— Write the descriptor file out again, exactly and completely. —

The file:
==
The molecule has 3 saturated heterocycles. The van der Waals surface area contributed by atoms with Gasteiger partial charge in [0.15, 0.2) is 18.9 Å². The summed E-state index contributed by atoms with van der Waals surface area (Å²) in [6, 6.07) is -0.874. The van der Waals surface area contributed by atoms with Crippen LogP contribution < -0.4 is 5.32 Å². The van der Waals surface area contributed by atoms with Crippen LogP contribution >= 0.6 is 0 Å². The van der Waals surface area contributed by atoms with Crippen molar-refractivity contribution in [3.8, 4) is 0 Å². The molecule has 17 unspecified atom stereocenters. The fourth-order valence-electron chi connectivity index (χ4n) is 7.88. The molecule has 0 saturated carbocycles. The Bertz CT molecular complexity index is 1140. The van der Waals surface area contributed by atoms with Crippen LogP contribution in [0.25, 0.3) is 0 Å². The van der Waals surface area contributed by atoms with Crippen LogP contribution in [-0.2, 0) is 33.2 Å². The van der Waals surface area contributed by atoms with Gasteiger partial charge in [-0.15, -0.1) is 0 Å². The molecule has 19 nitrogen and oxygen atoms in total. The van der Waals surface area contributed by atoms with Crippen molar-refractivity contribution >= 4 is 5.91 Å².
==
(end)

The molecule has 3 saturated heterocycles. The van der Waals surface area contributed by atoms with Gasteiger partial charge in [0.15, 0.2) is 18.9 Å². The summed E-state index contributed by atoms with van der Waals surface area (Å²) in [6, 6.07) is -0.874. The van der Waals surface area contributed by atoms with Crippen LogP contribution < -0.4 is 5.32 Å². The van der Waals surface area contributed by atoms with Crippen LogP contribution >= 0.6 is 0 Å². The van der Waals surface area contributed by atoms with Crippen molar-refractivity contribution in [3.8, 4) is 0 Å². The molecule has 17 unspecified atom stereocenters. The fourth-order valence-electron chi connectivity index (χ4n) is 7.88. The molecule has 0 saturated carbocycles. The Bertz CT molecular complexity index is 1140. The van der Waals surface area contributed by atoms with Crippen LogP contribution in [0.25, 0.3) is 0 Å². The van der Waals surface area contributed by atoms with Crippen LogP contribution in [-0.2, 0) is 33.2 Å². The van der Waals surface area contributed by atoms with Gasteiger partial charge in [-0.15, -0.1) is 0 Å². The molecule has 19 nitrogen and oxygen atoms in total. The van der Waals surface area contributed by atoms with Crippen molar-refractivity contribution >= 4 is 5.91 Å².